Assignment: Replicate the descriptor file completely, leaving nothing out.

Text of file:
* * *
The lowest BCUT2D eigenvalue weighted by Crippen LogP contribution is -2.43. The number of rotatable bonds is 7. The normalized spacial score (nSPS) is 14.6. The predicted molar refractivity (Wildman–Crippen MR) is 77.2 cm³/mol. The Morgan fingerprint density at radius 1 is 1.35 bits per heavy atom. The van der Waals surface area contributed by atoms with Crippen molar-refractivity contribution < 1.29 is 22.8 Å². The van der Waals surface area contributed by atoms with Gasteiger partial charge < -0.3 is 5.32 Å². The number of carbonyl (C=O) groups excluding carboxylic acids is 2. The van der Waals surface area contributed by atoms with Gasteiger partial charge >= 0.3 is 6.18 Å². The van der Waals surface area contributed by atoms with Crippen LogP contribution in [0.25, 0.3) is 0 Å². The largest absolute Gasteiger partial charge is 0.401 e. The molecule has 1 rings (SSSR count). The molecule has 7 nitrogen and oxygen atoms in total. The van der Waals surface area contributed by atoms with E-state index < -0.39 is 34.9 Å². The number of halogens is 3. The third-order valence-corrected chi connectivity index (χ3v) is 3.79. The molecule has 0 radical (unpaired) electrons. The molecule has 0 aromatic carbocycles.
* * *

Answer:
The lowest BCUT2D eigenvalue weighted by Crippen LogP contribution is -2.43. The number of rotatable bonds is 7. The normalized spacial score (nSPS) is 14.6. The predicted molar refractivity (Wildman–Crippen MR) is 77.2 cm³/mol. The Morgan fingerprint density at radius 1 is 1.35 bits per heavy atom. The van der Waals surface area contributed by atoms with Crippen molar-refractivity contribution < 1.29 is 22.8 Å². The van der Waals surface area contributed by atoms with Gasteiger partial charge < -0.3 is 5.32 Å². The number of carbonyl (C=O) groups excluding carboxylic acids is 2. The van der Waals surface area contributed by atoms with Gasteiger partial charge >= 0.3 is 6.18 Å². The van der Waals surface area contributed by atoms with Crippen LogP contribution in [0.25, 0.3) is 0 Å². The largest absolute Gasteiger partial charge is 0.401 e. The molecule has 1 rings (SSSR count). The molecule has 7 nitrogen and oxygen atoms in total. The van der Waals surface area contributed by atoms with E-state index < -0.39 is 34.9 Å². The number of halogens is 3. The third-order valence-corrected chi connectivity index (χ3v) is 3.79. The molecule has 0 radical (unpaired) electrons. The molecule has 0 aromatic carbocycles.